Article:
Winters also testified concerning an aggravated assault committed by A.W. in Georgia in April of 2019 while he was under court supervision. Counsel for A.W. asserted a hearsay objection, which the trial court overruled. According to Winters, A.W. approached a thirteen-year-old female and offered her a cigarette. The girl refused and turned to go back inside her apartment, and A.W. chased after her. She managed to push A.W. back before closing the door. A.W. waited outside the complainant's apartment for some time before she eventually left the apartment again. At that point, A.W. threatened the complainant with a knife and she fled back into the apartment, notified her parents, and contacted 911. A.W. was charged with aggravated assault.
Over A.W.’s objection, the State also offered and admitted the following exhibits related to the Georgia incident:
• the thirteen-year-old complainant's written voluntary statement describing the aggravated assault;
• A.W.’s admission of guilt—signed on April 18, 2019—to one count of aggravated assault;
• the April 22, 2019, order from the juvenile court of Fulton County, Georgia adjudicating A.W. of one count of aggravated assault in case number 19DL01583; and
• the May 9, 2022, order from the juvenile court of Fulton County, Georgia closing case number 19DL01583 after jurisdiction was transferred to the juvenile court of Harris County, Texas.
Stefani Semper testified that she was formerly a behavioral therapist at the Harris County Leadership Academy. On February 3, 2020 there was a disturbance in A.W.’s unit, and Semper was asked to speak with A.W. for purposes of de-escalation. When her session with him ended and Semper told A.W. it was time to return to his unit, A.W. refused to return to his unit. A.W. kicked the door stand causing the office door to shut and lock. Semper went to her desk to retrieve her keys, but A.W. moved directly in front of her and blocked her path. A.W. then attempted to touch Semper's face, but she slapped his hand away and pushed him. Semper pleaded with A.W. to stop what he was doing. She convinced A.W. to sit down and let her open the office door so she could use the restroom. Semper was able to unlock the door and she returned A.W. to his unit and informed her coworkers of the incident.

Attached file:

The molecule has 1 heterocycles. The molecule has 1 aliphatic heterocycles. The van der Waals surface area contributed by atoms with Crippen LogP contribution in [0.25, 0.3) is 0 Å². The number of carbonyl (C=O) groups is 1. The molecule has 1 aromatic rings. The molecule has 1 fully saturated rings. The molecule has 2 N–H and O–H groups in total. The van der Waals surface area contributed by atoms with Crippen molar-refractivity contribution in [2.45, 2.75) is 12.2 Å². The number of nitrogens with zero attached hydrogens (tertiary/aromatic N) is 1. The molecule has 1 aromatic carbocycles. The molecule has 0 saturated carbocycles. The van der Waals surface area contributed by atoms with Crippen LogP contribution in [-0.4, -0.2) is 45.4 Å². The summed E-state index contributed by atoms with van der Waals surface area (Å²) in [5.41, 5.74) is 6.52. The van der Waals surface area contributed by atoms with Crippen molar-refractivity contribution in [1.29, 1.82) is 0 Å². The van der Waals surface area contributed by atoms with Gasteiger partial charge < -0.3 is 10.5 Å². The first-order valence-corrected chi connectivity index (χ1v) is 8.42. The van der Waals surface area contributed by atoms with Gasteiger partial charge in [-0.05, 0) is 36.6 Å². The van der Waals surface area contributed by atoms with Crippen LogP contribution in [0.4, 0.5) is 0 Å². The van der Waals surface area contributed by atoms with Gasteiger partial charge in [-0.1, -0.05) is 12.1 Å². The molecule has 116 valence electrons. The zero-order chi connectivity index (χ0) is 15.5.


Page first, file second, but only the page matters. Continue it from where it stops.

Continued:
Snyder works with the Harris County Juvenile Probation Department as a correction officer. On April 26, 2021, he was working at the Harris County Leadership Academy. Snyder was assigned to unit 2, the same unit as A.W. While in the dayroom, Snyder asked A.W. to get out of his chair. A.W. refused, and eventually slapped Snyder.
Florencia Iturri, PhD
Florencia Iturri, a licensed staff psychologist at the Harris County Juvenile Probation Forensic Unit with a Masters in clinical psychology, conducted a certification evaluation of A.W. In making her evaluation, Iturri reviewed all of A.W.’s probation records, offense reports, medical records, and his prior evaluations. Iturri took several factors into account, including A.W.’s dangerousness, sophistication, maturity, and his amenability to treatment. She testified that A.W. demonstrates an average level of maturity compared with other adolescents his age.
Concerning A.W.’s sophistication, Iturri clarified that intellectual sophistication refers generally to A.W.’s intelligence, his IQ, and his ability to think things through. Criminal sophistication, on the other hand, refers more specifically to how A.W. behaves when committing acts that could be considered criminal. Iturri averred that A.W.’s level of general intellectual sophistication is below average. Speaking on A.W.’s criminal sophistication and dangerousness, Iturri opined:
I also judged [A.W.] to have an average level of criminal sophistication when the offense is not considered. When the offense is considered, his criminal sophistication increases to a moderately high level. In terms of dangerousness, both when the offense is not considered and when the offense is considered, he is judged to have a high level of dangerousness.
Iturri additionally testified that since December of 2017, A.W. has been placed in juvenile facilities on twenty-two different occasions. For the majority of his placements in Harris County, A.W. was removed for assaulting staff members prior to A.W.’s successful completion of his placement term. During his time in juvenile probation facilities, A.W. accumulated eighty different incident reports for assaulting or threatening to assault residents and staff members. Iturri noted that even after the charged offenses occurred, A.W. continued to receive reports for sexually inappropriate behavior on numerous occasions. Iturri also admitted that A.W.’s behavior has been “escalating.” Based on A.W.’s prior history, Iturri judged A.W.’s treatment amenability to be in the moderately low range.